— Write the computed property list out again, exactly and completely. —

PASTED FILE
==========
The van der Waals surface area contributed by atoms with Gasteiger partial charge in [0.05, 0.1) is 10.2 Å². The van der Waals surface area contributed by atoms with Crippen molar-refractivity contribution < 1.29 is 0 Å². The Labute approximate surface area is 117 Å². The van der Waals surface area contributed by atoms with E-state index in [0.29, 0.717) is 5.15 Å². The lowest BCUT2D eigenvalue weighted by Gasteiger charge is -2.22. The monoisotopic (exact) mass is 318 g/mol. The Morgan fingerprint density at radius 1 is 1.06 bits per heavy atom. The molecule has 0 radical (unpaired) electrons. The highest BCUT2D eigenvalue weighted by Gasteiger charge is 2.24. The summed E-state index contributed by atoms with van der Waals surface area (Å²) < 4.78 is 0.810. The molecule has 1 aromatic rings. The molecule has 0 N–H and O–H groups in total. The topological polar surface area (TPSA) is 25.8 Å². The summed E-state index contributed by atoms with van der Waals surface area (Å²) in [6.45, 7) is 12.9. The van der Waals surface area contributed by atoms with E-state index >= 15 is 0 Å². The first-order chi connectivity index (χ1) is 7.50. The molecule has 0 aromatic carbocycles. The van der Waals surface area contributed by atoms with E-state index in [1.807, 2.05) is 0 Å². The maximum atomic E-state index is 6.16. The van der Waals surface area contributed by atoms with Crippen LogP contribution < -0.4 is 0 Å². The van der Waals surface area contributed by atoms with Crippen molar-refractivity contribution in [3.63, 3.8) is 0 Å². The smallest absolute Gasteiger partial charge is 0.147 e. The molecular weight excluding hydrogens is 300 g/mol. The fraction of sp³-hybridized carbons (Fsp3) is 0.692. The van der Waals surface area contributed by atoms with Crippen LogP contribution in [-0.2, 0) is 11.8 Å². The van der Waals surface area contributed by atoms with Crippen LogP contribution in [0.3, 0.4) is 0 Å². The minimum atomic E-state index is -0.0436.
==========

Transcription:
The van der Waals surface area contributed by atoms with Gasteiger partial charge in [0.05, 0.1) is 10.2 Å². The van der Waals surface area contributed by atoms with Crippen molar-refractivity contribution < 1.29 is 0 Å². The Labute approximate surface area is 117 Å². The van der Waals surface area contributed by atoms with E-state index in [0.29, 0.717) is 5.15 Å². The lowest BCUT2D eigenvalue weighted by Gasteiger charge is -2.22. The monoisotopic (exact) mass is 318 g/mol. The Morgan fingerprint density at radius 1 is 1.06 bits per heavy atom. The molecule has 0 radical (unpaired) electrons. The highest BCUT2D eigenvalue weighted by Gasteiger charge is 2.24. The summed E-state index contributed by atoms with van der Waals surface area (Å²) < 4.78 is 0.810. The molecule has 1 aromatic rings. The molecule has 0 N–H and O–H groups in total. The topological polar surface area (TPSA) is 25.8 Å². The summed E-state index contributed by atoms with van der Waals surface area (Å²) in [6.45, 7) is 12.9. The van der Waals surface area contributed by atoms with E-state index >= 15 is 0 Å². The first-order chi connectivity index (χ1) is 7.50. The molecule has 0 aromatic carbocycles. The van der Waals surface area contributed by atoms with E-state index in [1.807, 2.05) is 0 Å². The maximum atomic E-state index is 6.16. The van der Waals surface area contributed by atoms with Crippen LogP contribution < -0.4 is 0 Å². The van der Waals surface area contributed by atoms with Crippen molar-refractivity contribution in [3.63, 3.8) is 0 Å². The smallest absolute Gasteiger partial charge is 0.147 e. The molecular weight excluding hydrogens is 300 g/mol. The fraction of sp³-hybridized carbons (Fsp3) is 0.692. The van der Waals surface area contributed by atoms with Crippen LogP contribution in [-0.2, 0) is 11.8 Å². The van der Waals surface area contributed by atoms with Crippen LogP contribution in [0.3, 0.4) is 0 Å². The minimum atomic E-state index is -0.0436.